Sometime during fall of 2020, deans from two business schools began strategizing their future collaboration.
The deans were from IÉSEG School of Management, a “Grand École” a specialized higher education institute in France, and RUBIKA, a private school specializing in fields of video gaming, animation, and industrial design, with campuses located in France and Canada. School administrators at both schools saw the differences in their expertise as a strength, and they wanted to create something together.
The result: The schools are now partnering to launch a bachelor’s degree that is equal parts tech design and business management.
IÉSEG & RUBIKA COMBINING THEIR CONTENT
Emmanuel Dauphiné, a senior professor of finance at IÉSEG, had a major role in developing the new Bachelor in Management and Tech Design. He says the goal of the three-year post-high school program is to train young professionals to be able to communicate effectively with coders, computer engineers, programmers, or anyone in a pure tech environment. The business education side of the it allows for a kind of “hybrid” professional, someone who can also build knowledge around how to market tech products.
Dauphiné says the degree comes in response to what they’re hearing and seeing from the professionals in the tech industry about a need for a workforce with proficiencies in both areas.
“These two populations don’t really talk so well, a part from maybe if you’re at the level of a very small startup, but we’re talking about companies are slightly bigger than that. They need to talk together. So that’s really the idea,” Dauphiné tells P&Qs in an interview.
The new degree will be taught in English and is designed for both French and international students. Fees of the program have not yet been established but, according to the schools, will likely mirror the cost of IÉSEG’s Grand Ećole Program or its Bachelor in International Business, which for both French and international students falls at around €12,000 per year.
About 7,000 students make up the total of IÉSEG’s population between its two campuses, in the historic city of Lille and in Paris. Its focus at large is business education from bachelor’s to master’s to specialized master’s and executive education. RUBIKA stretches to three campuses: Montreal, Valenciennes in France and Prune, India. The university specializes in product design, animation, video game creation for bachelor’s degrees and higher, as well as offering short programs and preparatory classes for high schoolers. For French students, tuition at RUBIKA costs €8950 per year.
The schools’ Bachelor in Management and Tech Design will launch in September 2024. But it isn’t the first time the gaming school and management school have worked together. Students from each respective school collaborated in 2020 initially to build code and market video games where the most successful class projects were distributed on the online video game platform Steam. The program has been running for three years now. The schools also partnered at the end of last year, allowing graduate students the opportunity to take certain electives from each other’s institutions. Around 20 RUBIKA students this year have taken courses offered by IÉSEG on topical courses like Digital Leadership and Innovation and The Economics of Artificial Intelligence.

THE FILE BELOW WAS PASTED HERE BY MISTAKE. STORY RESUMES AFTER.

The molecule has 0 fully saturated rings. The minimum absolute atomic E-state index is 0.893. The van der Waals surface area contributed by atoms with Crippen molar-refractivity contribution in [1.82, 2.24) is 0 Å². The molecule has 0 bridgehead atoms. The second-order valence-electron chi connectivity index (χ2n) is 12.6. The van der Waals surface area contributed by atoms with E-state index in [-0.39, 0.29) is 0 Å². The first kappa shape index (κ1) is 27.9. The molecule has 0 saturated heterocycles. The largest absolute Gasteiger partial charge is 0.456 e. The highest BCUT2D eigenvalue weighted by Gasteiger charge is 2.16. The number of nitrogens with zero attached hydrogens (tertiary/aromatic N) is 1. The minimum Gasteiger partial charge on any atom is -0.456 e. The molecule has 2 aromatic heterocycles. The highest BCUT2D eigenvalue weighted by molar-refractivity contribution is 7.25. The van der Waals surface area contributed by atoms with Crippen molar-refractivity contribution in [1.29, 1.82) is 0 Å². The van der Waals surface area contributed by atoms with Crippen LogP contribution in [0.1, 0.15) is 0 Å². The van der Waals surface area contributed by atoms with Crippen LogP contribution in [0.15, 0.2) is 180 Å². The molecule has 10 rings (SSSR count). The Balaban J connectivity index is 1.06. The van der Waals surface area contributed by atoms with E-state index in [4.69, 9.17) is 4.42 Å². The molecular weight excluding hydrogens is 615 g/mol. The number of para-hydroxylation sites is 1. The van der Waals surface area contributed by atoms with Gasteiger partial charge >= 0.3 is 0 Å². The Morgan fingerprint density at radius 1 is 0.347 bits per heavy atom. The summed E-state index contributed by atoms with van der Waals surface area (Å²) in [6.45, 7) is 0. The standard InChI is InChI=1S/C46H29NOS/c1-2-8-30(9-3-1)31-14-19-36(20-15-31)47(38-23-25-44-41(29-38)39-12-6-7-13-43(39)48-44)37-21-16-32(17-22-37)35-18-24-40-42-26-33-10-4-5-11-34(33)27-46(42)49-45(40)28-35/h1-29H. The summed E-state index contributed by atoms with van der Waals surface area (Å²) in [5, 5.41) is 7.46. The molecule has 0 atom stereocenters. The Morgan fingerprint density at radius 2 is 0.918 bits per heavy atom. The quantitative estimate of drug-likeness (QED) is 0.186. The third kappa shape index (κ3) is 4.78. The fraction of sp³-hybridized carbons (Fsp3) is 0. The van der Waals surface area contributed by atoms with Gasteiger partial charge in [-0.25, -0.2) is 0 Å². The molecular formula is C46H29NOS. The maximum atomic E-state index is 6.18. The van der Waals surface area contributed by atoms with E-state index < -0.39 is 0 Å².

MULTIPLE INTERNATIONAL EXPERIENCES
The new degree will be taught entirely in English and is designed for both French and international students. Fees of the program have not yet been established but, according to the schools, will likely mirror the cost of IÉSEG’s Grand Ećole Program or its Bachelor in International Business, which for both French and international students falls at around €12,000 per year.
Themes of the degree will be, of course, integrating technology with practices of management, but also themes of employability. The programs offers training in core subjects on both sides of the aisle from classes on management, economics, entrepreneurship to programming and design.
Of the six semesters of study, two will take place on RUBIKA’s Canadian and Indian campuses in Montreal and Prune respectively. Eighty percent of the courses will be taught by non-French faculty, and Dauphine says this is because they are truly targeting someone who upon graduation, has the ability to work in teams. The program is aiming to build personal development skills, so graduates understand the cross-cultural issues needed for productive communication.
“We are not going to be able to compete with coding or engineering schools, but we want to train people that are going to be able to talk with these persons and be this kind of hinge or link between the marketing team and the coder,” he says.
A NEW MODEL BY BRAND NAMES
When Dauphiné, a permanent faculty member at IÉSEG that teaches accounting, spoke to his connections in the tech industry, he heard them say oftentimes tech professionals didn’t know a lot about marketing. He says plenty of conversations went like:
“When you talk to them about marketing or considering the customer, oh and don’t talk to them about factual accounting, they will literally leave the room, I’m making a joke here,” he laughs.
But nonetheless, more and more conversation revealed to Dauphiné, whether he talked to personal friends or acquaintances in tech startups, scaleups or larger companies, that something needed to be done to address a specific set of market. Dauphiné brings close to thirty years of experience, mostly as an entrepreneur.
“For me it was extremely exciting to start this model within a well-established system with all the resources you can think of, I couldn’t dream of that when I was alone working. Plus, I have all the backing from my own management, as well as RUBIKA. We are surrounded by extremely skilled professionals,” he says.
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